Colleges: The Good, The Bad, and The Ugly

If you have some time, read through this intriguing piece by Peter Brooks via New York Review of Books. The article discusses a variety of books published recently regarding the problems associated with higher education, mainly what is wrong with these institutions. No question there are problems. However, a key takeaway from Brooks’ analysis here is the one related to what higher education is doing right as opposed to what other organizations are not. I think he’s spot on.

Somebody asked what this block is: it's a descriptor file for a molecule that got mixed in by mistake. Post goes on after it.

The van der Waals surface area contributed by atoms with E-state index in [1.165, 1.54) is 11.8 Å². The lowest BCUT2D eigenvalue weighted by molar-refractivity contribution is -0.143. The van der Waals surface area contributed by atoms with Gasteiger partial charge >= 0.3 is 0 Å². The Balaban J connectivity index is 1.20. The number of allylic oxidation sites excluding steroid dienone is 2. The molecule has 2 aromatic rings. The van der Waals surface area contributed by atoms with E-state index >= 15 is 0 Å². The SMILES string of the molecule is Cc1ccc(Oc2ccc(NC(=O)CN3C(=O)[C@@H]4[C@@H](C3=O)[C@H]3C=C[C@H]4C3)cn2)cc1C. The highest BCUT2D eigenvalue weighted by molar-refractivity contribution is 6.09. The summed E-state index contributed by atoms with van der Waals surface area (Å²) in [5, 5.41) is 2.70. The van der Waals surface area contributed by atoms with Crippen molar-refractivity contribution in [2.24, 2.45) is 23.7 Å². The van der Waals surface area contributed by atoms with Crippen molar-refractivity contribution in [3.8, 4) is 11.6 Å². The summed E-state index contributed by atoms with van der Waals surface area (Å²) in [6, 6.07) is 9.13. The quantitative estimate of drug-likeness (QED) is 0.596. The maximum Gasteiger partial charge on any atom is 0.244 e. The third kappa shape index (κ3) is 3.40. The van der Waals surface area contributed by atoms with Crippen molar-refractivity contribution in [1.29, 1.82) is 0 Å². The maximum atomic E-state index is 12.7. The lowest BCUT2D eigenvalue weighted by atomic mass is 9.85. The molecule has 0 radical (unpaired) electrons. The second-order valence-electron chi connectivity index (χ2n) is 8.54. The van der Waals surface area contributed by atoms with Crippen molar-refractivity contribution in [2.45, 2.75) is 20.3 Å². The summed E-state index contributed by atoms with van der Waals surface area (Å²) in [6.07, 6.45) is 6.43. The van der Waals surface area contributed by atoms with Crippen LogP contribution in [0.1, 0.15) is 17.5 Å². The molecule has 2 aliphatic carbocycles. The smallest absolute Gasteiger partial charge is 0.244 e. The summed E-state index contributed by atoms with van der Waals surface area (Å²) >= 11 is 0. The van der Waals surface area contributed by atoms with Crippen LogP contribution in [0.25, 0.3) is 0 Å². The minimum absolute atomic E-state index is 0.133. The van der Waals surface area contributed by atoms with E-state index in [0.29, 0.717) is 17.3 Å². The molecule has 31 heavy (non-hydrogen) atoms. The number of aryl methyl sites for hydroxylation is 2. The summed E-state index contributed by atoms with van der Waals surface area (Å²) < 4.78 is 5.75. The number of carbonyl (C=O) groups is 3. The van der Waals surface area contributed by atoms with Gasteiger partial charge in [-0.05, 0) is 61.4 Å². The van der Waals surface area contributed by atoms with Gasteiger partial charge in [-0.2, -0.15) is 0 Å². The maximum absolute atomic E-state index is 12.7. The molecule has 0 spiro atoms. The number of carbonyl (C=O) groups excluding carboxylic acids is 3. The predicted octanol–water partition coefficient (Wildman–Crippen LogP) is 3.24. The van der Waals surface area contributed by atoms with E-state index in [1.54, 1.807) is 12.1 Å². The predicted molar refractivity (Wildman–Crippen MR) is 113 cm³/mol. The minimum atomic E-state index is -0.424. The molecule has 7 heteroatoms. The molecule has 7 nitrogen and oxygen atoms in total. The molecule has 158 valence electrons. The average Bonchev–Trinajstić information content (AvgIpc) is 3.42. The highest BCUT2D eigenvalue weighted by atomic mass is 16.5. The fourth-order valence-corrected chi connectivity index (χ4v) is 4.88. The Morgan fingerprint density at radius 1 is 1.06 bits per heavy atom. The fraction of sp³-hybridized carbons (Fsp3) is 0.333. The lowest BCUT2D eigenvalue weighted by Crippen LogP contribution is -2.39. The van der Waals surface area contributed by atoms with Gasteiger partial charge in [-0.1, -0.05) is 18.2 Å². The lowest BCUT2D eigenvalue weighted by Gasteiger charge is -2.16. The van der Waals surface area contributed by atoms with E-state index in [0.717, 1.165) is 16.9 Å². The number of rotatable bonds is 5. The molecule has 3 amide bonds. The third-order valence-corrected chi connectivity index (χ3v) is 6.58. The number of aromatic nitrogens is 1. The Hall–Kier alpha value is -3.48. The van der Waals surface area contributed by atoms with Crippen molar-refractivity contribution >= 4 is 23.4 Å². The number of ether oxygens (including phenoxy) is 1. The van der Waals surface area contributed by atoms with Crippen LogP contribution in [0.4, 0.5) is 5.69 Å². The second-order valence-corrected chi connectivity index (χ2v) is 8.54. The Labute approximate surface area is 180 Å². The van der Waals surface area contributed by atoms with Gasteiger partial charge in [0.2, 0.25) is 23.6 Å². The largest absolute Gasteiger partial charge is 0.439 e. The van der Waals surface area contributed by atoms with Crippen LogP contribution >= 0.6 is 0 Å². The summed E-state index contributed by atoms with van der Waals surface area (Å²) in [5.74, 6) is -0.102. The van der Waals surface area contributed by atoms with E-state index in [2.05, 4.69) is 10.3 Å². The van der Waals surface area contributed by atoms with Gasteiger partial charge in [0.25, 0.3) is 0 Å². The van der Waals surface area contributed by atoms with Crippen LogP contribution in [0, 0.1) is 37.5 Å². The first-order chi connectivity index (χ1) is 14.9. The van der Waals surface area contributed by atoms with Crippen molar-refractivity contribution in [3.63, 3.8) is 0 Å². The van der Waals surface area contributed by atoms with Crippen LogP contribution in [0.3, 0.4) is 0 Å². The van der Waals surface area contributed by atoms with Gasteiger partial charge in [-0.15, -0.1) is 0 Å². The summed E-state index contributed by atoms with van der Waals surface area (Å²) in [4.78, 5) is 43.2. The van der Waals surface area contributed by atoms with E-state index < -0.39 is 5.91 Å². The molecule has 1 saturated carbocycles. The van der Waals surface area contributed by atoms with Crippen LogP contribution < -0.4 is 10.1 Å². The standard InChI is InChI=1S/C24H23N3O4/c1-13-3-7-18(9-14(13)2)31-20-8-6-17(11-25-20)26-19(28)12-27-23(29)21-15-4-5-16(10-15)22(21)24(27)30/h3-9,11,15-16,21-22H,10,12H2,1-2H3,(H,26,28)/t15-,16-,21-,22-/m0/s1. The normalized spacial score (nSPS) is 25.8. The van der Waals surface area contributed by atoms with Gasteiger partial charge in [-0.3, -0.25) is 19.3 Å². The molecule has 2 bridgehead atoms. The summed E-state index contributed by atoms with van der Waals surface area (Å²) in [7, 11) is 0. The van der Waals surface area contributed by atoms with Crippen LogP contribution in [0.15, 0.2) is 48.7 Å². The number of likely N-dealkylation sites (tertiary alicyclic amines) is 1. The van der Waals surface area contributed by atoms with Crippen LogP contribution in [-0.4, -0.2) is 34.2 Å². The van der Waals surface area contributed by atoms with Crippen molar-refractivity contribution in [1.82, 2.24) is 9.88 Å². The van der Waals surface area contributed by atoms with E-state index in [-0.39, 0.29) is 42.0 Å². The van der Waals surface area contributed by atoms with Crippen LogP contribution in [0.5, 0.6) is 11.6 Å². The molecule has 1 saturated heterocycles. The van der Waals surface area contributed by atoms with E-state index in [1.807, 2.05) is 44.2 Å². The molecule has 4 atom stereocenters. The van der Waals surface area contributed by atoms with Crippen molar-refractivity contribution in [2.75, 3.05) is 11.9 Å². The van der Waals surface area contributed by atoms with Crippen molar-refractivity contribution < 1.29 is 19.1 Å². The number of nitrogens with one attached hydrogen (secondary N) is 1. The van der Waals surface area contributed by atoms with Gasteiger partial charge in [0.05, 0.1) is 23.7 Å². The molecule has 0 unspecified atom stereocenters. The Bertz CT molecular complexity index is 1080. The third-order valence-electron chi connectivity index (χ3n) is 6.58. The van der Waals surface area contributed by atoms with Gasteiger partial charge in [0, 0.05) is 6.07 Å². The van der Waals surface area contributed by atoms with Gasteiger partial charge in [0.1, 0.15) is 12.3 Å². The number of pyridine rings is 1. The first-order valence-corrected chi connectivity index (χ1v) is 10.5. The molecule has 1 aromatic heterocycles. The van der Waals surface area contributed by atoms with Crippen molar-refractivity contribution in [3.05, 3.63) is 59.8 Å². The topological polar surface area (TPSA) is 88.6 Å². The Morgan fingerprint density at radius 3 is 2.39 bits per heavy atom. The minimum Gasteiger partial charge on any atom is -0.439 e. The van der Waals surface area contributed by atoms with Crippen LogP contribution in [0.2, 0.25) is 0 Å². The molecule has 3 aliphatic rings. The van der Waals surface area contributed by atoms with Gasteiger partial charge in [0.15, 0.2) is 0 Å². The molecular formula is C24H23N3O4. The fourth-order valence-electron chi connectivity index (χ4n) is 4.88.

American higher education is a nonsystem that is messy, reduplicative, unfair—just like American society as a whole—but it has made genuine commitments to quality and to a greater degree of social justice, to the extent that is within its control, than most other institutions of the society. It has brought new blood into old elitist institutions, and indeed has thoroughly scrambled the hereditary caste it began with. You have simply to walk the paths of any reputable American university today to see that the student population looks like the range of American ethnicities—far more than many other institutions. Universities have taken seriously calls for inclusiveness and affirmative action. The large expenditures on their admissions offices that bring sneers from Hacker and Dreifus have promoted diversity in ways unimagined fifty years ago.